Special Report

Creative Destruction, Properly Understood

A primer on this primary's hottest issue.

By 1.13.12

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Late Tuesday night, after finishing fourth in the New Hampshire primary, former Speaker of the House and current Republican presidential hopeful Newt Gingrich offered some remarks in which he tried, subtly, to say that he supports entrepreneurship and capitalism -- even while he and his supporters assail fellow GOP candidate and former venture capitalist Mitt Romney for the necessary "creative destruction" (not a term used by Gingrich) that accompanies capitalistic entrepreneurship.

There is no doubt that "creative destruction" is a pleasant sounding term -- made famous by Austrian economist Joseph Schumpeter -- describing the unpleasant fact that when businesses find ways to do something better or cheaper, they end up putting others out of business.

This means that the path toward long-term improvement of not just Americans', but humans', standards of living is crowded with losers along with the winners. As Michael Cox and Richard Alm of the Federal Reserve Bank of Dallas put it:

Herein lies the paradox of progress. A society cannot reap the rewards of creative destruction without accepting that some individuals might be worse off, not just in the short term, but perhaps forever. At the same time, attempts to soften the harsher aspects of creative destruction by trying to preserve jobs or protect industries will lead to stagnation and decline, short-circuiting the march of progress. Schumpeter's enduring term reminds us that capitalism's pain and gain are inextricably linked. The process of creating new industries does not go forward without sweeping away the preexisting order.

Newt put it this way: "The fact is the entrepreneurial free enterprise system, which attracted people from Benjamin Franklin to the Wright brothers to Henry Ford, to Thomas Edison, to Bill Gates, to Steve Jobs. That model of maximizing the development of new approaches, new energy, new opportunities, new technology has raised the standard of living of people across this planet more than any other system in the history of the world."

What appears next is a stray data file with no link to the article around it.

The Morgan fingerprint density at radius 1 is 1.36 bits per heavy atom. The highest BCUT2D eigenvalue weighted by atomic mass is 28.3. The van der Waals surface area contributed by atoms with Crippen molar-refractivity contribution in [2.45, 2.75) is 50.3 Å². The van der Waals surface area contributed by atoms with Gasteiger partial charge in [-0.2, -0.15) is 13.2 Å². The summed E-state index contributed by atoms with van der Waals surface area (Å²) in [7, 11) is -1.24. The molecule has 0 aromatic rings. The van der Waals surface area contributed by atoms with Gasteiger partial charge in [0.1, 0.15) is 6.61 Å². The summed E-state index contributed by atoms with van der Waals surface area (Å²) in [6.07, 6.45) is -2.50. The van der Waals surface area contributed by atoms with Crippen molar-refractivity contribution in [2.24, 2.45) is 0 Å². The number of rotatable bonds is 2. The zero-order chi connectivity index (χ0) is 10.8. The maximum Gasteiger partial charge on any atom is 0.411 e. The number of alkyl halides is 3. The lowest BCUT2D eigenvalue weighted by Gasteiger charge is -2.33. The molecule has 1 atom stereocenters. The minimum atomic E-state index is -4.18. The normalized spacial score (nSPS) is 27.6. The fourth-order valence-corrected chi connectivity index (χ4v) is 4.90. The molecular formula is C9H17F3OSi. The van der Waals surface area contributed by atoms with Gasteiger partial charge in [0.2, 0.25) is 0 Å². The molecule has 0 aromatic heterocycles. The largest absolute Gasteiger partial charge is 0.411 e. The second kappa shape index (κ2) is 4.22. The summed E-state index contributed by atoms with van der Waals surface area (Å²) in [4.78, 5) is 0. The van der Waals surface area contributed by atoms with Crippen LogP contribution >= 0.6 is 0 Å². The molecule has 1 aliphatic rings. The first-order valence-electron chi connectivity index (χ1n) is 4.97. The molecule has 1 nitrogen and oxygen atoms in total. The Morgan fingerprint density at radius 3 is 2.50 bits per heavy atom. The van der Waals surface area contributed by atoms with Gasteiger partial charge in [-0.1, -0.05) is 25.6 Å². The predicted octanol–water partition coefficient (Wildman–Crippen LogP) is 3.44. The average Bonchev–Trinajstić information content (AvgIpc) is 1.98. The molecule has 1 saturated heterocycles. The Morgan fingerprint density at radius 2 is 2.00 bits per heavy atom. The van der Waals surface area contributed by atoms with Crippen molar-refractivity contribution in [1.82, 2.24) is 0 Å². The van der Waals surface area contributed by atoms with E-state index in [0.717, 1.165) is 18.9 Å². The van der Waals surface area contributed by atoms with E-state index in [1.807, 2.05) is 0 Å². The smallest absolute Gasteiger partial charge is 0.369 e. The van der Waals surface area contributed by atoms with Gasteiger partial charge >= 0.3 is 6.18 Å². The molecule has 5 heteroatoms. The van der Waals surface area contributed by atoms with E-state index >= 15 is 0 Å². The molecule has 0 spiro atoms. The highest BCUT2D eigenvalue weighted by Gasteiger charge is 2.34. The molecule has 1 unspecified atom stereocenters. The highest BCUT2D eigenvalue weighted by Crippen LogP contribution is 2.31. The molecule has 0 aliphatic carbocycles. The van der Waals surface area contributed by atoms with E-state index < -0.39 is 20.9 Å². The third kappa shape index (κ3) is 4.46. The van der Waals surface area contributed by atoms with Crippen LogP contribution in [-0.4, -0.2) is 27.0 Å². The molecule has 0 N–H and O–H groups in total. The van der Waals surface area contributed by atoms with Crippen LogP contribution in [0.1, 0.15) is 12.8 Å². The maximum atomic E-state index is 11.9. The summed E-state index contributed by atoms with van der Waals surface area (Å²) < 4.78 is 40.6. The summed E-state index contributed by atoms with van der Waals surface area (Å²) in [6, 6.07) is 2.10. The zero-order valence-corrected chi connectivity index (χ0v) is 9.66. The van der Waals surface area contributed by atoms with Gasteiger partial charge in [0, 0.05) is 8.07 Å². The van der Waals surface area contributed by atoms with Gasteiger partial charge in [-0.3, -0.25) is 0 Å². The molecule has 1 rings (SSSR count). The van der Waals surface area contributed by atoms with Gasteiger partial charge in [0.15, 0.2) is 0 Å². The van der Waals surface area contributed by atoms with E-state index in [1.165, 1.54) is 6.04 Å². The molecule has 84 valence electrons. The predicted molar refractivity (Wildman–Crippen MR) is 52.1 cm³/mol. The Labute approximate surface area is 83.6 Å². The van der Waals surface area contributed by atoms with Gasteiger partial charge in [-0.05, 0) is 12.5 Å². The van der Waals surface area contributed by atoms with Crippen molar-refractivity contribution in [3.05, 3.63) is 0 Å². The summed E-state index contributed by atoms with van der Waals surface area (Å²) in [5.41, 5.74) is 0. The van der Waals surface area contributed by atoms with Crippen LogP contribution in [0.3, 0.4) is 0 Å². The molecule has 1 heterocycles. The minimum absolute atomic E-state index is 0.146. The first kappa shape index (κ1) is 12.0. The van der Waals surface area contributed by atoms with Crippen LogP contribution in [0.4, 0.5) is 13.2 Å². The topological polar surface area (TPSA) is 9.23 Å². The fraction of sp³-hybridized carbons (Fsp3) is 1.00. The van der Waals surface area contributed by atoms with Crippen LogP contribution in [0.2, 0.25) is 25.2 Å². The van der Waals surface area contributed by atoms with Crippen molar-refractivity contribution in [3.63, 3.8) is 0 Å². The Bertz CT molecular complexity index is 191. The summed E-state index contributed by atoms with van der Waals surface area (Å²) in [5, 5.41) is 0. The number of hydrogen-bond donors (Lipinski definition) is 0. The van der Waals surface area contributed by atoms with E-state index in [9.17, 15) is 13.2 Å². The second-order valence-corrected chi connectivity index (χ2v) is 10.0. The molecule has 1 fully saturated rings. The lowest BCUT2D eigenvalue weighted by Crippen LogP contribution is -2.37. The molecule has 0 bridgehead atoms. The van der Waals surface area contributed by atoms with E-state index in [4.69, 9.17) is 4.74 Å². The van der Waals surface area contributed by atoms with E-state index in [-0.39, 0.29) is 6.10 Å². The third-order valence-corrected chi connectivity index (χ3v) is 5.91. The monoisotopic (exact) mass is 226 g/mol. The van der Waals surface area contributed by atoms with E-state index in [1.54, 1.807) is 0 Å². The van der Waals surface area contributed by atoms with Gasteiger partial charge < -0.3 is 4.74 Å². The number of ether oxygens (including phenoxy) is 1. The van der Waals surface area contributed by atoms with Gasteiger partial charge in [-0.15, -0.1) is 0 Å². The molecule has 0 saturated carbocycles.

Meanwhile, Gingrich along with Texas Governor Rick "why am I still here?" Perry continues to assail Romney with terms like "Vulture Capitalist" seemingly oblivious of their hypocrisy.

The men Newt Gingrich lionizes were inventors who created identifiable products that have improved people's lives, with Henry Ford being responsible for the "assembly line" process which made automobiles affordable rather than for inventing cars.

Nobody is going to put Mitt Romney in a category with any of the great inventors of American history. Nevertheless, Romney's function in terms of "creative destruction" is not fundamentally different from that of any other participant in the capitalist system. Businesses aim to profit by doing or making something with better quality and/or lower price (as consumers frequently value a low price over high quality) than others are providing that same good or service. Some companies purchased by Bain Capital met these goals; some didn't. Some profited; some didn't. Some hired; some fired.

As Bastiat would point out, those who are only counting jobs are focusing on that which is seen while missing (in this case intentionally) that which is not seen.

Rick Perry is trumpeting the fact that some South Carolina workers lost their jobs in companies that were bought and sold by Romney's Bain Capital. A Gingrich-supporting Super-PAC is making a similar case in a 28-minute movie. Few other than Romney's supporters are talking about Romney's successes and how many jobs those created.

The problem with the entire discussion is that jobs are being used as the only measure of the "good" done by Romney. Profits are also good as they allow companies to grow and as they return capital to investors who can then fund the creation or growth of other companies. Indeed, despite our being surrounded by Keynesian-thinking politicians who believe that nothing is as important as consumers having spending money, the indirect benefits to society of profits to investors are arguably at least as large as the indirect benefits of employment.

But let's go back to Newt's list for a minute, as long as we're going to talk about jobs, and as long as we're going to use that as the only yardstick: